Her efforts triumphed. She managed to convince the willing monarch, ever ready to do her bidding, to chastise his dear son. Shah Jahan tried his best to regain the trust and love of his angry father, but his efforts were in vain. The split between the father and the son grew wider by the day to the point of no return. Jahangir dispatched a strong force under Prince Parvez and Mahabat Khan to bring him to heel. At that time, Shah Jahan who was camping at Burhanpur looked for safety in flight. He became a refugee in the court of a Deccan King and then in Bengal. Jahangir's displeasure lasted for eight years. During this time, Shah Jahan's days were spent in distress, anxiety, and unrest. It is said that adversity tries friends. All his companions who had sworn to defend his life with their own forsook him and fled. This state of existence continued until 1627 when Jahangir, who had long been suffering from Asthma, passed away. Shah Jehan came to the throne after a bloody war of succession. When Jehangir died, only two of his sons, Shahryar and Shah Jehan were alive. Shahryar, who was also Nur Jehan's son-in-law, was seriously sick at the time. Despite this, Nur Jehan sought vainly to have him ascend to the throne. However, Shah Jehan, with the aid of his father-in-law, was able to seize power.

Shah Jehan's coronation was celebrated throughout the Empire. Men of letters, holy men, nobles, and high-ranking officials attended the ceremony. As per custom, Shah Jahan distributed robes of honor to those attending the ceremony. After attending to the duties of the State, Shah Jahan hurried to the harem, where his wife Mumtaz Mahal, now an Empress, had hosted a brilliant reception in his honor. Trays full of gems and gold were distributed to the poor on this occasion. The joy of the happy couple knew no bounds on this occasion, which had ended their long-sufferings. Shah Jahan presented his queen two lakhs in gold and six lakhs in silver, along with a Jagir that yielded ten lakhs every year. For good measure, he added an annual grant of fifty lakhs worth of jewelry to be given on the first coronation anniversary. Two years later, he would increase it again by another two lakhs.

Shah Jehan was an ambitious ruler like his grandfather, Akbar. He chose honest people to be his governors and commanders in the army. He warned them to be fair in their dealing with the people. He is known in history as Shahinshah-i-Adil, or the "Just Emperor". He worked long hours and kept an eye on every detail of administration of the Empire. He made the roads safe for travelers, severely punishing looters and robbers. He developed agriculture and improved trade with foreign countries. Shah Jehan made it a tradition to distribute to the poor several times his weight in gold, silver and other valuables twice a year. The result was that people became rich and the state revenue increased manifold.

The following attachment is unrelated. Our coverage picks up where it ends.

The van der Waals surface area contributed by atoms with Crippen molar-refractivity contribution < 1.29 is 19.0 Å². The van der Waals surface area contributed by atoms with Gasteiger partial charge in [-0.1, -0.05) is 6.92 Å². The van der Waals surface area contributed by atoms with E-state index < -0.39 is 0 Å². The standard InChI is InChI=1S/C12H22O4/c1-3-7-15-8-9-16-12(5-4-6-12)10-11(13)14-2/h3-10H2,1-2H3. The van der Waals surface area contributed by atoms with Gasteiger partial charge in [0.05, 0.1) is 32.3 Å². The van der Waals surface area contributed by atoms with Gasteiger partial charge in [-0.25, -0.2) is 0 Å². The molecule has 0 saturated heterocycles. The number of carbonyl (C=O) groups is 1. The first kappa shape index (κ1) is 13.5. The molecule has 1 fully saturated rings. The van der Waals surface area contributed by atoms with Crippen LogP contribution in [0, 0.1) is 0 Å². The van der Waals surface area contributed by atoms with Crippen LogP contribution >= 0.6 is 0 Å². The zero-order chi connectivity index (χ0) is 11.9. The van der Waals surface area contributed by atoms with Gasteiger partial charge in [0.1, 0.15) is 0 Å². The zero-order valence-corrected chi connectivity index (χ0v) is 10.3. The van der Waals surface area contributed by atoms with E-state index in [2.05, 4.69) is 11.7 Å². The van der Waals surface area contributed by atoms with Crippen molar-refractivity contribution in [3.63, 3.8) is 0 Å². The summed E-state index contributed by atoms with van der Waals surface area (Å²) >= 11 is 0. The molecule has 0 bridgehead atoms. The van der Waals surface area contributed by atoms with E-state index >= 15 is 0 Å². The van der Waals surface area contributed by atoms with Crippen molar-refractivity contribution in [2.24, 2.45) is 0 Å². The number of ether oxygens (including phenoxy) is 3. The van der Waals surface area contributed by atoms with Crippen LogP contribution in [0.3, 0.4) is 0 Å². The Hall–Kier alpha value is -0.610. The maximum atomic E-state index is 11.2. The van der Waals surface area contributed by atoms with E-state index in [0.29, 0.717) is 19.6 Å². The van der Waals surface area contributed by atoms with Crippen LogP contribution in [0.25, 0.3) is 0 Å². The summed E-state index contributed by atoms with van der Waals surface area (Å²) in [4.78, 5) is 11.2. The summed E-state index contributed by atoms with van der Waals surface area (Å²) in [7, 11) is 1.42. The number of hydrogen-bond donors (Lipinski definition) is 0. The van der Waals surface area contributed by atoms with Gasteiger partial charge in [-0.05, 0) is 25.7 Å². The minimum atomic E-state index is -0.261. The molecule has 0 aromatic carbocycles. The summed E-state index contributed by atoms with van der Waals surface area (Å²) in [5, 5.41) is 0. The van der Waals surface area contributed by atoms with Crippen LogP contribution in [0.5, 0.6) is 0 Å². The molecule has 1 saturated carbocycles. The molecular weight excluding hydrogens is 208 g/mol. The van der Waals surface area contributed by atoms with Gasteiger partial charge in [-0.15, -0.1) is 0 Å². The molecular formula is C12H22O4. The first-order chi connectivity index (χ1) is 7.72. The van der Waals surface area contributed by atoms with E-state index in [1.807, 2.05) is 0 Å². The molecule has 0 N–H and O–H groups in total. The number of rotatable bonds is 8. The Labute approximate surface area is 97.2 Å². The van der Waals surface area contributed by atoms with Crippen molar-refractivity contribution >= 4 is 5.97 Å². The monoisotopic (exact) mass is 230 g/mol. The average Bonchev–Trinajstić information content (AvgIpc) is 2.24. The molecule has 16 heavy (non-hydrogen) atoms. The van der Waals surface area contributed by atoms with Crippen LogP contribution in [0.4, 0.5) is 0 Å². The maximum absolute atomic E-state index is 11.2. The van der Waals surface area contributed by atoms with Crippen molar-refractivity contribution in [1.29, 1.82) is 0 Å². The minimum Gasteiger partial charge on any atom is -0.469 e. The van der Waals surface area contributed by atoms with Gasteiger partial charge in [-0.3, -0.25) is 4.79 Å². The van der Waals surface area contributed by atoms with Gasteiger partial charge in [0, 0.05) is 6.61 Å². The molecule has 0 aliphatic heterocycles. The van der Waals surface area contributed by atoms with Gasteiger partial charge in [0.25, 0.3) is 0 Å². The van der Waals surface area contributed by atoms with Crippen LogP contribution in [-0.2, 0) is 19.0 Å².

With the accession of Shah Jehan to the throne, came a flowering of architecture both in Agra and Delhi. The profusion of white marble buildings raised during the period of Shah Jehan, led one scholar to characterise it as the reign of marble. He was a great patrons of the arts, and Mughal painting and architecture, blending Persian and Indian traditions, reached their zenith at this time.

During her husband's reign, Mumtaz Mahal took an active part in administering the kingdom. In turn, Shah Jahan would consult her on all the important matters relating to his government. He entrusted her with his royal seal. During those times, the royal seal was an object of greatest care among Muslim rulers. History records the fact that the seal was entrusted always to a person of unquestionable honesty and absolute loyalty. For, a document stamped with it commanded immediate obedience. This duty was later delegated to her father Yamin-ud-Doulah on her request.

Mumtaz Mahal was tenderhearted by nature. The weak and the helpless found in her a sympathetic listener to their problems. Widows, orphans, and the poor benefited from her bounty. Her purse became the means for the indigent to get their daughters married in a decent manner. Her mercy rescued many criminals from being executed and reinstating others to their lost rank and dignity due to royal displeasure.
Shah Jehan adored his wife and built a magnificent suite of rooms for her in the palace and brought her lavish gifts. He even took her along with him on his military campaigns. It was on one of these campaigns that Mumtaz, pregnant with their fourteenth child, accompanied Shan Jahan in the fall of 1630. In the spring of 1631, Mumtaz Mahal died giving birth to their 14th child, a baby girl. Her heartbroken husband spent approximately two decades, and much of the money in the royal treasury, fulfilling his wife's dying wish by building a monument to their love.